Timed to go out the night after the X Factor final, I Had The X Factor… 25 Years Ago was a cautionary tale about how fame can change your life and not always for the good.
The documentary focussed on six finalists of New Faces from 1986, the wildly popular talent show from which Lenny Henry, Jim Davidson, Victoria Wood and Michael Barrymore all sprung.
The class of ‘86 fared less well than those famous alumni, making this a sad film about washed-up old stars and their unfulfilled dreams. Little Mix, Marcus Collins and Amelia Lily should probably take note.
But while it sought to be a serious reflection on the cruelty of fame, this documentary had a cruelty all of its own.
Dwelling on the unflattering aspects of his subjects’ lives, producer/director Alf Lawrie was constantly needling his contributors to unearth some latent resentment and, of course, produce the tears.
Granted, some of the stories were terribly bleak. Vinny was half of a comedy duo, who enjoyed the limelight for two years after the New Faces final before work dried up. Those two years were enough to give him an addiction to fame, which he still has not beaten.
“My wife said to me, ‘Showbiz, it will crack you up.’ You know what, it’s done a good job,” he said, and broke down for the first time of many during the programme.
Without work, Vinny sunk into alcoholism and refused to find a normal job. He got locked up for drink driving and spent a year sleeping in a bin.
In a heart-breaking tour of his life, we go from the bar where he drank with Oliver Reed to the bin itself, where he was once woken up by someone chucking rubbish on his head.
Then there was Wayne, a singer who left his girlfriend behind to seek fame and fortune, working the clubs seven nights a week. Now he’s lonely – a point Lawrie hammered home with lingering shots of him eating a takeaway alone.
His story culminated with a wedding in Ukraine to a woman he had met on an ‘international dating site’. Poignantly, he sang the song he had performed in the final of New Faces at his wedding reception.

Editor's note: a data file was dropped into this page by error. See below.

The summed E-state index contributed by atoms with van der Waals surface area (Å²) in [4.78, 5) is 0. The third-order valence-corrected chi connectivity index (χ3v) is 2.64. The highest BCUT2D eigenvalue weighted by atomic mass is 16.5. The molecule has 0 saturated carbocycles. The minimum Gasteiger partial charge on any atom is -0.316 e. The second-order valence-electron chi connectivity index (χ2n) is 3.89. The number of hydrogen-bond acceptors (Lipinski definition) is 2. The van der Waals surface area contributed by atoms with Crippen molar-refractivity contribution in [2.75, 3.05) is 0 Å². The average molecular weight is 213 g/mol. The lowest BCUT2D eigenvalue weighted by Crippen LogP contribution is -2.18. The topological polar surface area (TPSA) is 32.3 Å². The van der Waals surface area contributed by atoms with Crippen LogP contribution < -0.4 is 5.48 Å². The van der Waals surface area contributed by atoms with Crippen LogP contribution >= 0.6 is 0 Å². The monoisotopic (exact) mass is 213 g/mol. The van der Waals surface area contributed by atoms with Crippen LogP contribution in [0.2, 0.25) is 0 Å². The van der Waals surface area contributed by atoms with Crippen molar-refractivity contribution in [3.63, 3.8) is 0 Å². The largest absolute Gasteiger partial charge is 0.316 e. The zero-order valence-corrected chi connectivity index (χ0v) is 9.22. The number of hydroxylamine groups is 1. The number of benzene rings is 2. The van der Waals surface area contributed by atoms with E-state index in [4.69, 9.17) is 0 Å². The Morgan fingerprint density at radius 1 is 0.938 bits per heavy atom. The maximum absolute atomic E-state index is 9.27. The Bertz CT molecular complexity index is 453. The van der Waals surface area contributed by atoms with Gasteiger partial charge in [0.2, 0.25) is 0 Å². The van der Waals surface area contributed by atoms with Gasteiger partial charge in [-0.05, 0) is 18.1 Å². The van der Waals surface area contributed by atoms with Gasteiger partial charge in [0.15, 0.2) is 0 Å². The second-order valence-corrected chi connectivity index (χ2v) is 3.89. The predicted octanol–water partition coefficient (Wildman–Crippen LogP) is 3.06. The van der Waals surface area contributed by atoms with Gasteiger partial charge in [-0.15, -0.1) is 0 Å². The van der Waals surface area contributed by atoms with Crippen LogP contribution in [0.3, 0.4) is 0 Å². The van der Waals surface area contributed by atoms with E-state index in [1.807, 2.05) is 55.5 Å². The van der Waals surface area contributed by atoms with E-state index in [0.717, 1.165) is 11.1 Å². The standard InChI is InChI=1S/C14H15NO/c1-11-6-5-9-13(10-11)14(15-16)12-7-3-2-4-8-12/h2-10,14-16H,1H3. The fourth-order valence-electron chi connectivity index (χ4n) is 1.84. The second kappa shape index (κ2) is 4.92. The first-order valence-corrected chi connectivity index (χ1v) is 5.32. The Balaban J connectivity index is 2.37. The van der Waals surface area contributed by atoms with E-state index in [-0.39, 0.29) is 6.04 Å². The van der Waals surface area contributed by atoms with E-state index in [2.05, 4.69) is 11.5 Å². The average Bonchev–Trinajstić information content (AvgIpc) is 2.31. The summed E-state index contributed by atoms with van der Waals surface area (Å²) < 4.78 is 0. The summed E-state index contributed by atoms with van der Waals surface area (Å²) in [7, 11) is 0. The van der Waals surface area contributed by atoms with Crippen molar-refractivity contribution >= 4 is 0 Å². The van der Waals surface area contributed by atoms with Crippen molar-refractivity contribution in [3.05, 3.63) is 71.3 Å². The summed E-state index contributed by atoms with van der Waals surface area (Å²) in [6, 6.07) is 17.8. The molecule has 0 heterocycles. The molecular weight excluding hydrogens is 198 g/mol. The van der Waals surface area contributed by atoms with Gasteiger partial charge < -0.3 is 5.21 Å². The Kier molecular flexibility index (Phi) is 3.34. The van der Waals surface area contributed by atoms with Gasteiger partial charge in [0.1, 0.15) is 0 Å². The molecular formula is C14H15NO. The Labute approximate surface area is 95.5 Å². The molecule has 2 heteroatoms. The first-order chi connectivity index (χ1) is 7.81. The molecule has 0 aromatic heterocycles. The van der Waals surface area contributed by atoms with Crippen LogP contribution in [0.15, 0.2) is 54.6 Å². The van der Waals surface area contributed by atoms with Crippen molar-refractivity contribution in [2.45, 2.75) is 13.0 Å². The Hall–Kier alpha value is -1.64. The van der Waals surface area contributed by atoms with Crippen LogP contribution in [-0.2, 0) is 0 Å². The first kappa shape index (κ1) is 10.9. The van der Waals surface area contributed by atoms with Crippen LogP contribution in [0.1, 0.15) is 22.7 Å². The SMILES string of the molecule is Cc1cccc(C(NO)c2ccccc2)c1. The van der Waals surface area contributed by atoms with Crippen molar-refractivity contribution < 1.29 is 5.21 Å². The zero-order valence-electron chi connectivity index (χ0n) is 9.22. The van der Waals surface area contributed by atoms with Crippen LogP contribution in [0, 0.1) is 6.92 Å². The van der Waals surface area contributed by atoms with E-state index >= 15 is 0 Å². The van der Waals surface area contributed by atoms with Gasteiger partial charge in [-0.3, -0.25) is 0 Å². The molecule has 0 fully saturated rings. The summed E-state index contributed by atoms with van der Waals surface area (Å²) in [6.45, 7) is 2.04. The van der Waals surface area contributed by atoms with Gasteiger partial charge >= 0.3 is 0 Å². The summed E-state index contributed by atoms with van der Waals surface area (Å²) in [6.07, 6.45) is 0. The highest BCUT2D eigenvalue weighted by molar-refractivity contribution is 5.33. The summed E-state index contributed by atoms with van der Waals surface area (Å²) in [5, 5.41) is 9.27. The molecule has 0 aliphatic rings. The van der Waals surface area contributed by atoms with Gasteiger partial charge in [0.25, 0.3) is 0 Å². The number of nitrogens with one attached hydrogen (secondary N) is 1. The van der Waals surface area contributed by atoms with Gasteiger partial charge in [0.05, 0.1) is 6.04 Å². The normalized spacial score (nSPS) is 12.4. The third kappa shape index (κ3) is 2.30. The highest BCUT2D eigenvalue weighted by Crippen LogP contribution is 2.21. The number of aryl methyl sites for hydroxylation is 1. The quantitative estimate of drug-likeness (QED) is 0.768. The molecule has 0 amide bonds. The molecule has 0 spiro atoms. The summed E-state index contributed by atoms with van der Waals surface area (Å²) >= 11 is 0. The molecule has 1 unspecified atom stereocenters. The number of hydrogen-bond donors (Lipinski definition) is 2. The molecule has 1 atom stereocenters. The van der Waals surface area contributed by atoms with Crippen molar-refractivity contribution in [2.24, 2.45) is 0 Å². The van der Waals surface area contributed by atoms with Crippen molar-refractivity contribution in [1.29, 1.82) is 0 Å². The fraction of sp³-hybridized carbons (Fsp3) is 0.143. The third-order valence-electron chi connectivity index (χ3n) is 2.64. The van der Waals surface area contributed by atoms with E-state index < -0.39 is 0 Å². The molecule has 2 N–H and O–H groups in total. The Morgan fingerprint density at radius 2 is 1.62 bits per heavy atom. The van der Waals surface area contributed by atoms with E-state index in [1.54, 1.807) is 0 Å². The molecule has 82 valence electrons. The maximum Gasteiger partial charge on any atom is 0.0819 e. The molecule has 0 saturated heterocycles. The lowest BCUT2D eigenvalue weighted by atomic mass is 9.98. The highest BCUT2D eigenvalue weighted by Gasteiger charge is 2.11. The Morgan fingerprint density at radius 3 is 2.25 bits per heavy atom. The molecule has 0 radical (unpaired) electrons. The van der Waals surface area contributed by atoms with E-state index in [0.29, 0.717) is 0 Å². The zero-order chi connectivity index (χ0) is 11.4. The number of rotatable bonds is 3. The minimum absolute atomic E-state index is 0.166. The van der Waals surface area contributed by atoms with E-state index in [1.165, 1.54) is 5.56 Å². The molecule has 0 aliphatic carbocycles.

It felt like these two had stories that suited the format; simple enough to be told with TV shorthand. But because Lawrie chose to follow all six finalists, the rest were reduced to crude snapshots.
So Julie, who’s still working the cruise ships with her fantastic voice, wanted kids but now she’s too old. We can see she’s lonely too, from a shot of her sat up in bed watching TV.
Meanwhile, James Stone, the brilliant soul singer, cried for his manager who stole all his money. But it was never quite clear if it was about the money or something quite different. He actually seemed happy with his current partner, joking that when they are sat with nothing to do, he’ll tell her: “This is it, living with James Stone now, life in the fast lane.” They both laughed and it was a relief after all the tears.
The film even seemed to look down on violinist Gary Lovini, purportedly the winner of the bunch. He got the public vote from New Faces, stayed with his wife with matching perma-tan, and has a nice house. The two were filmed in their shiny kitchen, two untouched glasses of rosé on the working top, rather like a Hello! photo shoot.
It was compelling viewing for sure, but it felt like Lawrie had decided on the film he would make before he set out. It was up to him to make sure his contributors lived up to his preconceptions.